Ross Barkley at the double as England hit Montenegro for five
Win overshadowed by racist chanting after Hudson-Odoi and Rice make full starts
Ross Barkley celebrates his opening goal with Callum Hudson-Odoi. Photograph: Michael Regan/Getty
Montenegro 1 England 5
By the time they had finished, it seemed barely believable that there was a brief while when England looked in danger of losing a qualifying match for the first time in nearly 10 years. Only brief, mind. Gareth Southgate’s players quickly shook their heads clear and set about reminding England’s followers why they can trust this team in a way that scarcely felt possible not too long ago.
It was certainly a profitable night for Callum Hudson-Odoi who left the impression, at the age of 18, that he seems to find it rather bewildering that anyone might think a few butterflies might creep in on the occasion of his first England start. This is a man – well, boy, really – who seems immune to stage-fright. His contribution included the decisive part in England’s second goal and when a teenage debutant can flourish this way it is just another reason to think positively about Southgate’s ongoing work.
Declan Rice can also reflect on a successful introduction to England’s starting lineup. Harry Kane scored the 22nd goal of his England career, putting him level with Tommy Lawton and Peter Crouch. Raheem Sterling continued his own scoring run and perhaps this was the night when Ross Barkley, with two of the goals, started to feel like he could dominate, rather than decorate, international matches.
True, it should not be overlooked that Montenegro are 46th in Fifa’s world rankings – two places below the Czech Republic side who were thrashed 5-0 at Wembley last Friday – but England’s response was still impressive after the jolt of finding themselves 1-0 behind.
Incredibly, the last time England lost a qualifying match of any description was in October 2009 when Fabio Capello’s team went down 1-0 in Ukraine, on a night most memorable for Rob Green being sent off inside the opening quarter of an hour. England’s unbeaten sequence in qualifiers extends to 41 matches since that game in Dnepropetrovsk but it certainly came as a surprise when Marko Vesovic capitalised on some iffy defending to gave the home nation a 17th-minute lead. Michael Keane, in particular, was at fault for England. Keane will feel a lot better for scoring the equaliser, on the half-hour mark, but he should also be acutely aware that his first requirement as one of England’s centre-backs is to keep out the opposition – and he did not do it well enough.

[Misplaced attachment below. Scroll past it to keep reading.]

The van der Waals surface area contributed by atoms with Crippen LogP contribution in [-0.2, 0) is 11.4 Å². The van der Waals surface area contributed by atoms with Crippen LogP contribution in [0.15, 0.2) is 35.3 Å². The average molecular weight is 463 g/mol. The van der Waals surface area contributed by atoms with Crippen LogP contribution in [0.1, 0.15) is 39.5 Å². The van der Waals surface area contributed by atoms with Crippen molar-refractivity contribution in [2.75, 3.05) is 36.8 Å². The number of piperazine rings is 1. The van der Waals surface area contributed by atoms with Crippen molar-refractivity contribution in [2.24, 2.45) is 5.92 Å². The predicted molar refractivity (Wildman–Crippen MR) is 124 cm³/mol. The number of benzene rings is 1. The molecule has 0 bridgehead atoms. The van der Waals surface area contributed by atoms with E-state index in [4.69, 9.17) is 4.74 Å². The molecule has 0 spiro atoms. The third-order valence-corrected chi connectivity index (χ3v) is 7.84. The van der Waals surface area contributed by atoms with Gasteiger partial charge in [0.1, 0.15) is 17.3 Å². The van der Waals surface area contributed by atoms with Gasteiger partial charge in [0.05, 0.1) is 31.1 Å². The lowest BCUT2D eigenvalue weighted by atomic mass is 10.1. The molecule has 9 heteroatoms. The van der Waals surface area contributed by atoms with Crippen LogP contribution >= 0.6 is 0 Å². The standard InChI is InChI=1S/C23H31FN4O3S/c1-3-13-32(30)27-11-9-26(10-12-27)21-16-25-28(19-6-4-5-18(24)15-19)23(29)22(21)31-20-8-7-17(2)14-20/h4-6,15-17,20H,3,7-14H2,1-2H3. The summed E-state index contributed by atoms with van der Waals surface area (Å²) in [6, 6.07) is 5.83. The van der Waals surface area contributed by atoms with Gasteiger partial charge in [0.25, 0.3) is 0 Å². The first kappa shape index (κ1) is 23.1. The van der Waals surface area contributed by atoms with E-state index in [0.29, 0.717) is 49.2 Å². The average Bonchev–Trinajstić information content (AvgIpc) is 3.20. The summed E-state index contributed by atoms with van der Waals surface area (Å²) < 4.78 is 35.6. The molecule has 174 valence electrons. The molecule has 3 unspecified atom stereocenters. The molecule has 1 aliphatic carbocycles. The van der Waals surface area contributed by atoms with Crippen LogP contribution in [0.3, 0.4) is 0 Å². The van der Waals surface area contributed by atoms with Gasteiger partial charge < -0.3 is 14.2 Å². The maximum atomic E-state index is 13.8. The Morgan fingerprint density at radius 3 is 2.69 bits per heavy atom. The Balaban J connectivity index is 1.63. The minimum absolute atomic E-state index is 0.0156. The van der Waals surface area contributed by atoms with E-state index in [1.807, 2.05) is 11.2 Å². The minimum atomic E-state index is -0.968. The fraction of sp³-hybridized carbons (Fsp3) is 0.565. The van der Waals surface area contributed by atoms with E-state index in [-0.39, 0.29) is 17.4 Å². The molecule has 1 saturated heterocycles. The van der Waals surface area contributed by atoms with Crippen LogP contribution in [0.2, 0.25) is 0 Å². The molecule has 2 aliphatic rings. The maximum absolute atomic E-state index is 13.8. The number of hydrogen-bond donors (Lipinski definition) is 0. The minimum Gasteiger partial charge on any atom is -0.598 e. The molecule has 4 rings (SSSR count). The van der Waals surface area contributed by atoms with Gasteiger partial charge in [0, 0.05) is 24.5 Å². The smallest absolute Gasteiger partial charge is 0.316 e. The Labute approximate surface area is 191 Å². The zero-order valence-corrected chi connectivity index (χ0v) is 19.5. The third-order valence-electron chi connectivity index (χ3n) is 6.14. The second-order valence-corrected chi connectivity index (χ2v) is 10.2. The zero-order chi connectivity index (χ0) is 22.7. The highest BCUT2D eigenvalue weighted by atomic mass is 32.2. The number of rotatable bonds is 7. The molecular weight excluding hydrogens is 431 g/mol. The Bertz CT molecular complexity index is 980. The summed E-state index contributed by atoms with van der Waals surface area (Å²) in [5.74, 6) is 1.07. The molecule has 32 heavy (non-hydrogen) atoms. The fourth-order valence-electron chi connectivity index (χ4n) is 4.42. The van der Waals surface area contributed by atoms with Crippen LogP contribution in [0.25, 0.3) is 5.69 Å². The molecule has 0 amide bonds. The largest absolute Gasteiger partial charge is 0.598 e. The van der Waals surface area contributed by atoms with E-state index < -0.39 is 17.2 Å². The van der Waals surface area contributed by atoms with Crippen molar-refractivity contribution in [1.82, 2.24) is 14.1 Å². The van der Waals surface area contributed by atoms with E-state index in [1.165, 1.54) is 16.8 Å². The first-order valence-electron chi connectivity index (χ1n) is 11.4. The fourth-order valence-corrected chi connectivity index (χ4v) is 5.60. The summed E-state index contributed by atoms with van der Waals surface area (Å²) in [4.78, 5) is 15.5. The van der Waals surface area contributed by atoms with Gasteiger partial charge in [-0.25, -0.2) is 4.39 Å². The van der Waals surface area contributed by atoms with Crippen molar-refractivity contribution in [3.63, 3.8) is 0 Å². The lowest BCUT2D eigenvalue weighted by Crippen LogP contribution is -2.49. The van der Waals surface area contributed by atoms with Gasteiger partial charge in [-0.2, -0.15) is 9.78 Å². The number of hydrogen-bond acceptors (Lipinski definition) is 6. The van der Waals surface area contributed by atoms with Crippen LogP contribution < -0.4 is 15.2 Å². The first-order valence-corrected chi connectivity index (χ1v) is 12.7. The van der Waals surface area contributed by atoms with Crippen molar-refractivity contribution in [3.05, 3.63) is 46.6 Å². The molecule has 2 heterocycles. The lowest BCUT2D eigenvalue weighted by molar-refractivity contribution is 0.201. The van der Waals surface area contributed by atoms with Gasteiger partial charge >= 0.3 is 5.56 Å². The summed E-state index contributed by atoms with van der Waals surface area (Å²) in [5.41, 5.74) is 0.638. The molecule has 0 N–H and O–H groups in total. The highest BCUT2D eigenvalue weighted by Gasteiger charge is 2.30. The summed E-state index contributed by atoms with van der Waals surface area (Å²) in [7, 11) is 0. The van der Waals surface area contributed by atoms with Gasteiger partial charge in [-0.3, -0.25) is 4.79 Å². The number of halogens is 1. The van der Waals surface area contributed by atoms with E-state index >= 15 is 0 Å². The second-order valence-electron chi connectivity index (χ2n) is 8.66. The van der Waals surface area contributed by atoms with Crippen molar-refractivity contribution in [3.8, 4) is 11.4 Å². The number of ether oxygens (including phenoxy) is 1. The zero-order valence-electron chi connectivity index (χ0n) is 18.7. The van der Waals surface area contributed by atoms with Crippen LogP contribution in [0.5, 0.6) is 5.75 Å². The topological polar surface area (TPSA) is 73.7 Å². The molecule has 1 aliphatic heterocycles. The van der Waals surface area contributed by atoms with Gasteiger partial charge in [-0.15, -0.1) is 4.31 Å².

The most encouraging part for Southgate must have been the way his players responded to going behind in what had been built up as a febrile and fearsome environment. Hostile? Well, it is certainly difficult to think of too many stadiums where the stand behind each goal is covered in 60ft-high netting. Its presence, presumably, was to prevent the kind of scenes that happened when these sides met in 2013 and Joe Hart was pelted by cigarette lighters, coins, pens and toilet rolls. The stands were penned in by the kind of metal fences that have not been seen in English football for nearly 30 years and the guy with the megaphone, standing precariously on the ledge of the most boisterous stand, certainly made some din.
Ultimately, though, it would not say much for England’s credentials to be recognised as an elite team if their players were troubled by the noise and colour of a 15,000-capacity stadium where one side of the ground was dwarfed by the trees in the adjacent car park. It actually felt quite tame compared with England’s previous visit, when the home supporters had started brawling with each other. One guy in the home end did hold up a Scotland flag during God Save the Queen – but that was about as terrifying as it got and, in reality, there was also spontaneous applause. Then the game started and the crowd’s whistles were not for Southgate’s players but more the long delay before the team in red could acquaint themselves with the ball.
The number-crunchers showed England had 72 per cent of the ball during the opening quarter of an hour. What Southgate’s players could not do at that stage was make their superiority count and, almost out of nowhere, they found themselves behind when Keane missed a tackle in the penalty area and Vesovic suddenly had the opportunity to take aim. It was a splendid finish, curled to the left of Jordan Pickford, and that certainly presented England with a test of nerve.
For the rest of the first half, they passed that test with distinction. Keane’s goal was a header from Ross Barkley’s free-kick and another example of how England, in the Southgate era, carry a substantial threat from set plays.
Then, nine minutes later, Hudson-Odoi, who had swapped flanks with Raheem Sterling, took up the ball on the left of the Montenegro penalty area. The debutant cut inside two defenders to fire his shot towards the goal and Barkley applied the decisive touch, just in front of the goalkeeper, to give England the lead.
Barkley’s second goal, in the 59th minute, was struck from close to the penalty spot after some persistent work from Sterling on the right.
Sterling also set up Kane to slide in the fourth goal and then slipped in one of his own after a through ball from the substitute Jordan Henderson, making his 50th England appearance.
Danny Rose was booked near the end and received monkey chants from the Montenegro fans. - Guardian